Category: relaxation exercises


By , September 27, 2008 9:41 am

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Focusing, Relaxation, and Meditation

In general, the goal of meditation is to still and clear the constant activity of the mind, to “let go” of controlling thoughts and ego, to rest in a peaceful state of “non-attachment.” With repeated practice, this meditative state of meeting life’s events with “non-attachment” becomes more and more present during the events of everyday living, leading to stress reduction and action from a place of peaceful awareness. Meditation is the OPPOSITE of a problem-solving strategy. Its goal is “emptiness” as a healing state in itself. You can find links to many forms of meditation in blog  Week Three: Noticing — Focusing, Relaxation, and Meditation.
Intuitive Focusing IS a problem-solving method. After using meditations like Noticing Your Breathing to “clear a space,” to get to that space of “emptiness,”  in Intuitive Focusing, we then turn ourselves toward a more ACTIVE way of engaging and interacting with actual real-life concerns.  We ask ourselves an open-ended question, like “What is the feel of this whole thing?”, and then we wait, as long as a minute, for a “felt sense” of an issue or idea to appear in the center of our body. We allow something to arise in that “empty stage” of the body/mind.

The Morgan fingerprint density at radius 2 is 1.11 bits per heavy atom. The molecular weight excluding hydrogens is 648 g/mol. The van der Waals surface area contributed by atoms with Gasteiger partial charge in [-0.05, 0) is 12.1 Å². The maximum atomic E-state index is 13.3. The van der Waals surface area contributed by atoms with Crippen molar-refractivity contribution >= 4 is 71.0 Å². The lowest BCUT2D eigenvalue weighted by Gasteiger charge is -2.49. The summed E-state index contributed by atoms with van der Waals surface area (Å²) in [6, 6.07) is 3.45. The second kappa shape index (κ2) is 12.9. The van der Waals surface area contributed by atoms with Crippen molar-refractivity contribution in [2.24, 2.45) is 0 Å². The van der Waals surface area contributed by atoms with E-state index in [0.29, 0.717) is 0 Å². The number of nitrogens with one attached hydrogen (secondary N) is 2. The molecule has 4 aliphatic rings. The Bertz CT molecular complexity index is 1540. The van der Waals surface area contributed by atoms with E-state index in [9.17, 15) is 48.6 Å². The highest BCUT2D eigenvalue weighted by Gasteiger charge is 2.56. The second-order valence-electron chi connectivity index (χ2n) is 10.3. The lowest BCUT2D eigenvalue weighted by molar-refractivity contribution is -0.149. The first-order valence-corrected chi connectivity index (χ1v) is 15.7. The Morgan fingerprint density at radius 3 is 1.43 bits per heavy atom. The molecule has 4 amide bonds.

However, different from normal intellectual problem-solving, in Focusing, we are not arguing lists of pros and cons. We are finding a way to engage with the “bodily felt sense,” the right-brain “intuitive feel” of an issue or idea, The Creative Edge from which new, non-linear information can unfold. We are engaging in a back-and-forth between this “intuitive feel” and any words, images, or gestures that arise in relation to it. The “body-feel” is the final judge of “rightness.” Through a release of tension, the body tells us, “Yes, that is exactly right. That’s it.”
So, Focusing and meditation are two very different kinds of “Inner Actions,” specific activities we can engage in inside of ourselves.
But we are using meditation as a first step, a way of opening up enough “free attention” in the body for the deeper process of Intuitive Focusing, which involves a more active back-and-forth between the “intuitive feel” of an issue or idea and symbolizations (words, images, gestures) that arise from it.

Relaxation Exercise: Noticing Your Breathing

 Here is your relaxation exercise for this month. Print it out, keep it handy, and take those few moments to relax every day, if you can, or as often as possible. Or, you can just open this weekly reminder and walk through the exercise online. Relaxing is one way to “clear a space” inside for a longer-term Focusing Problem Solving session.

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Dr. Kathy McGuire, Director

Creative Edge Focusing (TM)

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